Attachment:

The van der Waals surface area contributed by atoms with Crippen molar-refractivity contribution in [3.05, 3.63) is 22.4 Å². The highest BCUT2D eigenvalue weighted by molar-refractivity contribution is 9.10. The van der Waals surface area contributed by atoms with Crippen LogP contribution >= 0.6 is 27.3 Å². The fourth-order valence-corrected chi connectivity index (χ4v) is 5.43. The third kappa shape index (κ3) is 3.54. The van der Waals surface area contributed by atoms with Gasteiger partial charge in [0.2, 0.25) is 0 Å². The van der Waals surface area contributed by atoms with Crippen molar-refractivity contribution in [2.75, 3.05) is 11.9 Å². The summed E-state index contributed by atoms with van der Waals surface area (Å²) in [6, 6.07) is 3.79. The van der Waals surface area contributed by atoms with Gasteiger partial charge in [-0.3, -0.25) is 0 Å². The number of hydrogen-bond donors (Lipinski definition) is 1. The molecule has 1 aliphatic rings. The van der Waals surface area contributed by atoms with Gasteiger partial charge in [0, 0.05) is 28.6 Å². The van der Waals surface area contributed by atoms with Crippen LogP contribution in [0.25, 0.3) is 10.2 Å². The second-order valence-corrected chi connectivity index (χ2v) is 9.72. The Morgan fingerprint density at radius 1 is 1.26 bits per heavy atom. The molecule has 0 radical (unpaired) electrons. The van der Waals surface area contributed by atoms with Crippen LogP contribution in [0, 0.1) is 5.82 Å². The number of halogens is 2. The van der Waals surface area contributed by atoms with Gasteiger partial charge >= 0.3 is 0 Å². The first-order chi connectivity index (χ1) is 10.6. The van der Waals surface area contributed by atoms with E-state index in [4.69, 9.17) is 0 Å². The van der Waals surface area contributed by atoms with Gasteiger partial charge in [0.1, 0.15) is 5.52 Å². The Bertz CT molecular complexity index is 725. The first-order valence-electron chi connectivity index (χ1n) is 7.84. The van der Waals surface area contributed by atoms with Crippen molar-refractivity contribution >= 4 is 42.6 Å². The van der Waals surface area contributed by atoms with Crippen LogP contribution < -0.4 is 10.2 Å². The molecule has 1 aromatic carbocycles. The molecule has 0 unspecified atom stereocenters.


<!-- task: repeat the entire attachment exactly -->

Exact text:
The van der Waals surface area contributed by atoms with Crippen molar-refractivity contribution in [3.05, 3.63) is 22.4 Å². The highest BCUT2D eigenvalue weighted by molar-refractivity contribution is 9.10. The van der Waals surface area contributed by atoms with Crippen LogP contribution >= 0.6 is 27.3 Å². The fourth-order valence-corrected chi connectivity index (χ4v) is 5.43. The third kappa shape index (κ3) is 3.54. The van der Waals surface area contributed by atoms with Gasteiger partial charge in [0.2, 0.25) is 0 Å². The van der Waals surface area contributed by atoms with Crippen molar-refractivity contribution in [2.75, 3.05) is 11.9 Å². The summed E-state index contributed by atoms with van der Waals surface area (Å²) in [6, 6.07) is 3.79. The van der Waals surface area contributed by atoms with Gasteiger partial charge in [-0.3, -0.25) is 0 Å². The number of hydrogen-bond donors (Lipinski definition) is 1. The molecule has 1 aliphatic rings. The van der Waals surface area contributed by atoms with Gasteiger partial charge in [0, 0.05) is 28.6 Å². The van der Waals surface area contributed by atoms with Crippen LogP contribution in [0.25, 0.3) is 10.2 Å². The second-order valence-corrected chi connectivity index (χ2v) is 9.72. The Morgan fingerprint density at radius 1 is 1.26 bits per heavy atom. The molecule has 0 radical (unpaired) electrons. The van der Waals surface area contributed by atoms with Crippen LogP contribution in [0, 0.1) is 5.82 Å². The number of halogens is 2. The van der Waals surface area contributed by atoms with Gasteiger partial charge >= 0.3 is 0 Å². The first-order chi connectivity index (χ1) is 10.6. The van der Waals surface area contributed by atoms with E-state index in [4.69, 9.17) is 0 Å². The van der Waals surface area contributed by atoms with Gasteiger partial charge in [0.1, 0.15) is 5.52 Å². The Bertz CT molecular complexity index is 725. The first-order valence-electron chi connectivity index (χ1n) is 7.84. The van der Waals surface area contributed by atoms with Crippen molar-refractivity contribution >= 4 is 42.6 Å². The van der Waals surface area contributed by atoms with Crippen LogP contribution < -0.4 is 10.2 Å². The molecule has 1 aromatic carbocycles. The molecule has 0 unspecified atom stereocenters.